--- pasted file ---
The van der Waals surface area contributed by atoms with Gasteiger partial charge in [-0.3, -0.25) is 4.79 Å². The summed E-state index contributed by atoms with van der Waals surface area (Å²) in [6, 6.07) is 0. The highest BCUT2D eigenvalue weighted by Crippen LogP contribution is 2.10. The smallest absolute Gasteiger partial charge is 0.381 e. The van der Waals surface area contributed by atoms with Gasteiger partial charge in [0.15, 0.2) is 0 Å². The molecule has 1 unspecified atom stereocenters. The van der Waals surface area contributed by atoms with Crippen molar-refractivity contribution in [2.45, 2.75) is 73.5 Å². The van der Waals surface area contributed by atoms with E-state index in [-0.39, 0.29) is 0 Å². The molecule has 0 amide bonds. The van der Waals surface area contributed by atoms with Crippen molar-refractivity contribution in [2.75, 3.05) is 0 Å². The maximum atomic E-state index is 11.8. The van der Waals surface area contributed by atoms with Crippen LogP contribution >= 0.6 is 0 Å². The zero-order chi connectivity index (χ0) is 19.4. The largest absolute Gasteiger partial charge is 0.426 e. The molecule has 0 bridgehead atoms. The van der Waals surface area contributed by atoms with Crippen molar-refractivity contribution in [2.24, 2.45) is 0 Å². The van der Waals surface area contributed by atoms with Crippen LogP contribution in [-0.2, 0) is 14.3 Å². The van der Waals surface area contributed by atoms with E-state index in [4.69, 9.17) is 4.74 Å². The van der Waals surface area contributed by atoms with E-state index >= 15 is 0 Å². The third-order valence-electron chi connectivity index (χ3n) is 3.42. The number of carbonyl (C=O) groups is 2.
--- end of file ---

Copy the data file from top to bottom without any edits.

The van der Waals surface area contributed by atoms with Gasteiger partial charge in [-0.3, -0.25) is 4.79 Å². The summed E-state index contributed by atoms with van der Waals surface area (Å²) in [6, 6.07) is 0. The highest BCUT2D eigenvalue weighted by Crippen LogP contribution is 2.10. The smallest absolute Gasteiger partial charge is 0.381 e. The van der Waals surface area contributed by atoms with Gasteiger partial charge in [0.15, 0.2) is 0 Å². The molecule has 1 unspecified atom stereocenters. The van der Waals surface area contributed by atoms with Crippen molar-refractivity contribution in [2.45, 2.75) is 73.5 Å². The van der Waals surface area contributed by atoms with E-state index in [-0.39, 0.29) is 0 Å². The molecule has 0 amide bonds. The van der Waals surface area contributed by atoms with Crippen molar-refractivity contribution in [2.75, 3.05) is 0 Å². The maximum atomic E-state index is 11.8. The van der Waals surface area contributed by atoms with Crippen LogP contribution >= 0.6 is 0 Å². The zero-order chi connectivity index (χ0) is 19.4. The largest absolute Gasteiger partial charge is 0.426 e. The molecule has 0 bridgehead atoms. The van der Waals surface area contributed by atoms with Crippen molar-refractivity contribution in [2.24, 2.45) is 0 Å². The van der Waals surface area contributed by atoms with Crippen LogP contribution in [-0.2, 0) is 14.3 Å². The van der Waals surface area contributed by atoms with E-state index in [4.69, 9.17) is 4.74 Å². The van der Waals surface area contributed by atoms with E-state index >= 15 is 0 Å². The third-order valence-electron chi connectivity index (χ3n) is 3.42. The number of carbonyl (C=O) groups is 2.